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Submitted complaint through CFPB.

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Hi,

 

I submitted complaints through CFPB to dispute negative items on my credit report. It has been over 30 days and most of the creditors have not responded. DOsent that mean items should be deleted for taking too long to respond. Also had chase respond today asking that I call them to give them more info to locate and verify my account. How should I respond? Thanks.

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welcome to CB!

 

can you explain what you mean by filed complaint via the CFPB. was this a complaint WITH the CFPB or did you somehow do an online dispute with the four major CRAs linked from the CFPB website?

 

also, what exactly are you trying to accomplish?

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Disputes over inaccurate or erroneous information on your reports have to be submitted to the CRAs directly. The CFPB is a financial oversight agency and based on your post, we aren't certain what you've done or what your goals are.

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I'm trying to get some two credit card charged off accounts and a collection taken off. One of the collections (LVNV) fell off my Transuinion and Experian but they responded to the disput on the 30th day and are only on my equifax report. Chase card also responded (after 30 days) and are asking me to call them with more info to verify and look up my account.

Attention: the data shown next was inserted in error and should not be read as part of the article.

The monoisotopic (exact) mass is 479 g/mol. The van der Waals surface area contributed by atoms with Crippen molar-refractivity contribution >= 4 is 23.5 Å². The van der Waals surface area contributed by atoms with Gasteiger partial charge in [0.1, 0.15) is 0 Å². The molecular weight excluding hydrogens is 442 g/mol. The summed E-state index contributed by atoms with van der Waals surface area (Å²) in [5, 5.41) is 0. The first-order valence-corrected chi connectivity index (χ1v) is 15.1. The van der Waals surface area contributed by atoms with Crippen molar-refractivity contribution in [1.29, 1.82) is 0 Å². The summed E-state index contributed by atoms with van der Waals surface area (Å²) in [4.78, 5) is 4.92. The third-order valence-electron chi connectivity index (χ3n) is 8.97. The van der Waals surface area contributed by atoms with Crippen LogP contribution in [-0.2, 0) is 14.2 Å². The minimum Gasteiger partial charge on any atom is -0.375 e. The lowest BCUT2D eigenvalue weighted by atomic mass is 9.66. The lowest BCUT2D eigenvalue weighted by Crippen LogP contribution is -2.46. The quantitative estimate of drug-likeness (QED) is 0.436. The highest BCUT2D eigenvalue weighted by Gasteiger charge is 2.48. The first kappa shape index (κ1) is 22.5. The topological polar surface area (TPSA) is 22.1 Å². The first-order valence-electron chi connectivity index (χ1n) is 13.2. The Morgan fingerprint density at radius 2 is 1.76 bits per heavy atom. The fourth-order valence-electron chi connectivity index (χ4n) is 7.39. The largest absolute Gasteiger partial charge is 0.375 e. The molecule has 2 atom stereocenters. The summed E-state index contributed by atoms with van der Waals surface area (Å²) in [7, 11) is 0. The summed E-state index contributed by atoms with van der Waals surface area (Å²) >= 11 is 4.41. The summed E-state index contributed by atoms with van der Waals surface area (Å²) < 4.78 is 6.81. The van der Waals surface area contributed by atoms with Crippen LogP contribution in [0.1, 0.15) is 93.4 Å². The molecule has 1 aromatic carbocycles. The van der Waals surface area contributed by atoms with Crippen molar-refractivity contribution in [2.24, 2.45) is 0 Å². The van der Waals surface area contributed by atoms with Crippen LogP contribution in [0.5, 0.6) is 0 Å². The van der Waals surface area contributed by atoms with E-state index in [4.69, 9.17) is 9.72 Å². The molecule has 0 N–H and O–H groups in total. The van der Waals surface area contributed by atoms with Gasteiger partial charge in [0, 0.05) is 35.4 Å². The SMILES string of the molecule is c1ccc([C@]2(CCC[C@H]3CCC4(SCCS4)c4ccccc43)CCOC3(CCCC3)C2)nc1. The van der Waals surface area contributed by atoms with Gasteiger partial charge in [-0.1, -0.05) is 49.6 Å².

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3 hours ago, arcangelmike said:

Yes, I mailed in disputes to the CRA's first and then on the 30th day, I filed a complaint with the CFPB for not hearing any response. 

Very bad move.  Please read up on Section 611 of the FCRA. if not from a free annual credit report a dispute reinvestigation can take up to 30 days plus 5 days mail time.  Calling the CRA or additional info via a 3rd party gives them an extra amount of time.

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The CFPB is certainly a 3rd party if you engage them in an ongoing dispute.

Sent from my SM-P580 using Tapatalk

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Ok, I was told if you don't get a response for 30 days, I should file a complaint with CFPB. Ironically after filing the complaint, they have started to acknowledge the receipt of the disputes. I wanted to know what I should do next, especially since its been 42 days. 

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"609 letters" are almost never discussed here.  In my experience they're promoted by people on YouTube whose primary objective is to sell worthless form letters to unsuspecting consumers.

 

I hesitated before posting the specific link below because its author is often quoted in credit articles and usually only manages to be 75% right, but I believe that the main points in this specific missive are directionally correct.